Netanyahu Says Protesters Just Don’t Get it, Blames Israeli ‘Propaganda’

  • Israeli Prime Minister Benjamin Netanyahu has proposed a series of legislative changes that could drastically overhaul the nation’s judicial system, sparking protest from tens of thousands of Israelis.
  • In an interview with journalist Piers Morgan, Netanyahu blamed Israeli media for launching a “huge propaganda” campaign against him, but admitted he would scale back the proposal.
  • Netanyahu added that many protesters don’t understand the proposals.

In an interview with British journalist Piers Morgan, Israeli Prime Minister Benjamin Netanyahu said he felt many Israelis protesting his proposed change in legislation don’t understand the intricacies of the bill.

At the end of last year, Netanyahu and Israel’s most far-right government in the nation’s history proposed a series of legislative changes that would drastically overhaul the nation’s judicial system and greatly limit the power of the Supreme Court of Israel. Tens of thousands of Israelis have protested, and Histadrut—Israel’s largest labor union—called for its members to strike.

In an interview that aired Monday morning with Morgan, Netanyahu admitted he would rein back his proposal, but said he felt the Israeli citizens didn’t truly understand what he was proposing. The prime minister blamed Israeli media for launching a “huge propaganda” campaign against him.

“I think a lot of people that go to these demonstrations, they’re patriotic Israelis. They want the good of the country, but a lot of them don’t actually know the details of the bills,” Netanyahu said.

“All these people protesting just don’t get it?” Morgan asked.

“Many of them don’t,” Netanyahu responded.

When pressed further by Morgan, who asked if that view is “slightly patronizing,” Netanyahu disagreed.

“I didn’t say that all of them don’t [understand],” Netanyahu said.

The protests have consisted of 250,000 to 500,000 Israelis weekly, the per capita equivalent to 10 million to 20 million Americans. Many of the nation’s economic sectors have participated, from health to business and government. On Monday, the nation’s largest airport closed. The strike soon grew worldwide, with the Embassy to Israel of the United States closing until further notice.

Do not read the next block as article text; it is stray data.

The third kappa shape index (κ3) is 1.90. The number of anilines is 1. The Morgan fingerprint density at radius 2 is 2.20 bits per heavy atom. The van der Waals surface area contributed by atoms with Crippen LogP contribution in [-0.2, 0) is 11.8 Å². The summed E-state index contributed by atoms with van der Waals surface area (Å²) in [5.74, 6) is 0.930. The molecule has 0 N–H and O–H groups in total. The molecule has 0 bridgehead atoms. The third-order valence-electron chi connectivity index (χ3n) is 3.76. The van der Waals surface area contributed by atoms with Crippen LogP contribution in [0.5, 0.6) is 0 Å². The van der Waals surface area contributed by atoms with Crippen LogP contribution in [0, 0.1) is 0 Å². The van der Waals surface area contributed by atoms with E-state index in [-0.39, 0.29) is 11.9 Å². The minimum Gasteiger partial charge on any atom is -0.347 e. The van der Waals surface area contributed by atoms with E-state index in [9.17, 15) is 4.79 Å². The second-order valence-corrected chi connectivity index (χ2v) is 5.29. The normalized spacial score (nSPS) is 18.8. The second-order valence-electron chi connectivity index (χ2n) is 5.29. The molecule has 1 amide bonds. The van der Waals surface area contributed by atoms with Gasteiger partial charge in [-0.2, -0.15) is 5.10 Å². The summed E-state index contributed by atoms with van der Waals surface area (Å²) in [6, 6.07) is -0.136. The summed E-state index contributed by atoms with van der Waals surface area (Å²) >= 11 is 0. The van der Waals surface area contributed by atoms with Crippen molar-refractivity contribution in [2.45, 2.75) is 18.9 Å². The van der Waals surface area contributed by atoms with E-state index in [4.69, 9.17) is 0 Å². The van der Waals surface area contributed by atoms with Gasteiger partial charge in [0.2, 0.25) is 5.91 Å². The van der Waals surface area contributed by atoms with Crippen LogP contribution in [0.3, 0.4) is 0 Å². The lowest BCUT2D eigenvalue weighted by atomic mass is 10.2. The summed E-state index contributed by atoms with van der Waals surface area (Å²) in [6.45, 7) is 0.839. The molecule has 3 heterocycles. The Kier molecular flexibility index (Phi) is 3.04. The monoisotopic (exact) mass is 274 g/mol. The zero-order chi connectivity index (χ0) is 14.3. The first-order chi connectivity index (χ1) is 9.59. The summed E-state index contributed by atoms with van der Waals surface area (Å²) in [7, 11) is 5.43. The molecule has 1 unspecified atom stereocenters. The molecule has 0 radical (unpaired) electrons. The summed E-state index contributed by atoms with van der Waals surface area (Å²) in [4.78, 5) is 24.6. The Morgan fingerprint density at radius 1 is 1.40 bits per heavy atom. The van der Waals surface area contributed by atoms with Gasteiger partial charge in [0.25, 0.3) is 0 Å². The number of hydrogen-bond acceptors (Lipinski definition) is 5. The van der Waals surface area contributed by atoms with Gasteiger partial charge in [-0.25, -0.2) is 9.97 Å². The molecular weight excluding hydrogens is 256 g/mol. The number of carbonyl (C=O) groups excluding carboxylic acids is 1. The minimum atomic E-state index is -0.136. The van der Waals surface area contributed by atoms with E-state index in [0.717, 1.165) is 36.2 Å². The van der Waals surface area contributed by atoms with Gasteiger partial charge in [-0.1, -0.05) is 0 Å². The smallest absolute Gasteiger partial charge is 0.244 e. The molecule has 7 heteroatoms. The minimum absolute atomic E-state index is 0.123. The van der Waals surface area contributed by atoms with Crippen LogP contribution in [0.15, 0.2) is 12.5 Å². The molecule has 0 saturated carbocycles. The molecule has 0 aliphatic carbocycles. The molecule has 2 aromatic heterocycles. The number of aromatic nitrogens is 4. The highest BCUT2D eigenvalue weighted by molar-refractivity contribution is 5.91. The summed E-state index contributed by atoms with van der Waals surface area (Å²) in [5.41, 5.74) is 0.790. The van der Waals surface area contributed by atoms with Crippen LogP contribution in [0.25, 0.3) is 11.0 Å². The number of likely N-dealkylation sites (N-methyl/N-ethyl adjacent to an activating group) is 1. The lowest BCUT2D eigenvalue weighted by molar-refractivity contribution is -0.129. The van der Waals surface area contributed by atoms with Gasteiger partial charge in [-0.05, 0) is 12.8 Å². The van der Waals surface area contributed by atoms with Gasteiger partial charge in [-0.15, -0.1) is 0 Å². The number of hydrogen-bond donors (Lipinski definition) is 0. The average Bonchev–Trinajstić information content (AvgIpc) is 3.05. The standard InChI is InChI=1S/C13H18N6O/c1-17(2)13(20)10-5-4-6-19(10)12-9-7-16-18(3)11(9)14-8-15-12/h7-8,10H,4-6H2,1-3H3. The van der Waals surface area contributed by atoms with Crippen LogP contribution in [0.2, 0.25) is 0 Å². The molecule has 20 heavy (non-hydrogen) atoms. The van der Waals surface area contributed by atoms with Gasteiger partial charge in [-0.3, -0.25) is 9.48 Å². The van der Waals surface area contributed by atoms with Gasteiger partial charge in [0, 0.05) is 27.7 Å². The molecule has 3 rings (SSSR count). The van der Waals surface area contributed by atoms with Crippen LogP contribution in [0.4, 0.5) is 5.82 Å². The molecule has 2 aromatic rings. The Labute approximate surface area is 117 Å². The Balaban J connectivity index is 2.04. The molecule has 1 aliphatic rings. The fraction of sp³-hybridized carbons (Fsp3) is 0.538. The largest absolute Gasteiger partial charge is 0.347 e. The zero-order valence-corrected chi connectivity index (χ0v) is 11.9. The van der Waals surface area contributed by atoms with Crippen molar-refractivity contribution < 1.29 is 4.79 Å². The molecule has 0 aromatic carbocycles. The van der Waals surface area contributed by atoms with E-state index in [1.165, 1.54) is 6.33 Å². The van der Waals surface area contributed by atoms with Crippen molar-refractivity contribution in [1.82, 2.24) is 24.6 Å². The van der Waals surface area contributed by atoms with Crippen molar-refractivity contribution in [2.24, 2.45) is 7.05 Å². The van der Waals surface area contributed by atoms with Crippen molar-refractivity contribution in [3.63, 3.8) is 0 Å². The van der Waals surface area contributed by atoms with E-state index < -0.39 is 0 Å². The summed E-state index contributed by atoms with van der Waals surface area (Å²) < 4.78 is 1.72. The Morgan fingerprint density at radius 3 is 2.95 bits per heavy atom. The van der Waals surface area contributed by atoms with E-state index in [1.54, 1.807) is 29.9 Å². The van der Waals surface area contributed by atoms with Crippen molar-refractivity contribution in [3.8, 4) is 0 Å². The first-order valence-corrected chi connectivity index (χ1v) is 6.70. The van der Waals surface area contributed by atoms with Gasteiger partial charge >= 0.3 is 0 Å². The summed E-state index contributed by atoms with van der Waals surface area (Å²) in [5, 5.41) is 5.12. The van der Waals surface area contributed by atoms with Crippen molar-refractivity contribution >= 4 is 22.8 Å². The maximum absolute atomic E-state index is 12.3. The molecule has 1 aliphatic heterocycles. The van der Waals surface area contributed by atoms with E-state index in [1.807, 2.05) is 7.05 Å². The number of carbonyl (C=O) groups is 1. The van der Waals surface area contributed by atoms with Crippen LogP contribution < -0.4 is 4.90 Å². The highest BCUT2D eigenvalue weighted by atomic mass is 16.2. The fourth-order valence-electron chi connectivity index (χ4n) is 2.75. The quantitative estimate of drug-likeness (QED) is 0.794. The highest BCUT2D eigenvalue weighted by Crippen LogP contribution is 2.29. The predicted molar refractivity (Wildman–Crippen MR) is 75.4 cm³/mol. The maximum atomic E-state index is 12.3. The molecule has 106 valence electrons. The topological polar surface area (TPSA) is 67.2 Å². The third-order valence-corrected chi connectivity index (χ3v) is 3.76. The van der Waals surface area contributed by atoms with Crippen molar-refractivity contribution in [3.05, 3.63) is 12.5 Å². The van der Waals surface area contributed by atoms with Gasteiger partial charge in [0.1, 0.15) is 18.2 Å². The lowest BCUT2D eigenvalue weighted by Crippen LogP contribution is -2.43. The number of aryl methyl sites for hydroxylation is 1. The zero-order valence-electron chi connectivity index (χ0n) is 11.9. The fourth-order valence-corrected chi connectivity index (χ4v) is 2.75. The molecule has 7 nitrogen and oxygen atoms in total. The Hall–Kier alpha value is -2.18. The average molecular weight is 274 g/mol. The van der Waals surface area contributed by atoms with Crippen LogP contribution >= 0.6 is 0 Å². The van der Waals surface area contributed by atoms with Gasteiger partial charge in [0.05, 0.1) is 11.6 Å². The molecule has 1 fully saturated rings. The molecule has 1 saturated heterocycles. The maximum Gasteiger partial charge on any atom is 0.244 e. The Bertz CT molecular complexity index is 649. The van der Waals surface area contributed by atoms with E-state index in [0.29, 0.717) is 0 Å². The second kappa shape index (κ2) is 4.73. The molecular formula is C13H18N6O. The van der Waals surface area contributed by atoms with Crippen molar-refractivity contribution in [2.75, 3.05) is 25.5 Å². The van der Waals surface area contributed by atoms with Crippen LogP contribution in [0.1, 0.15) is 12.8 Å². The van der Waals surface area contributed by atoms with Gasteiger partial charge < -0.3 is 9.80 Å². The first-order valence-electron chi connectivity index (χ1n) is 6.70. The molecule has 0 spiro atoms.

Despite Netanyahu admitting he plans to scale back the proposed legislation, Boaz Atzili, an associate professor at American University, told Newsweek on Monday that the worst-case scenario in the legislation is if the government continues to ignore the protests and moves forward.

Thousands of Israelis protest against Netanyahu
Tens of thousands of Israelis attend a massive protest against the government’s judicial overhaul plan on March 11 in Tel Aviv. Inset, Israeli Prime Minister Benjamin Netanyahu is seen. Israel’s government is pushing ahead with proposed overhaul of the judiciary that would limit the Israeli Supreme Court’s ability to review and strike down laws that it deems unconstitutional. Critics say the changes will undermine judicial independence and threaten Israel’s democracy.

One of Netanyahu’s proposals includes the government acquiring power to override a Supreme Court decision with a simple majority vote.

“Given the composition of the coalition it is likely to pass legislature that will target the Arab minority, women, LGBTQ, and many other weaker elements in the society. It is also likely to deepen even more the suppression of the occupation in the West Bank and to promote annexation of it to Israel,” Atzili told Newsweek.

If legislation continues, Atzili said the right-wing mobilization could lead to “significant violence.”

According to Atzili, the best-case scenario with the protests is that the regime will fall. Netanyahu is currently facing a trial after he was indicted on charges of alleged corruption and faces accusations of bribery, fraud and breach of trust.

“As far as I’m concerned, the best possible scenario is that the government of Netanyahu will fall, and that the energies that animate the protest will lead to a creation of a large and inclusive liberal block and that will result in a decisive win in the next election,” Atzili added.

A change in leadership could positively benefit the country in other ways, Atzili said, such as propelling a “significant change” in the Israeli-Palestinian conflict.

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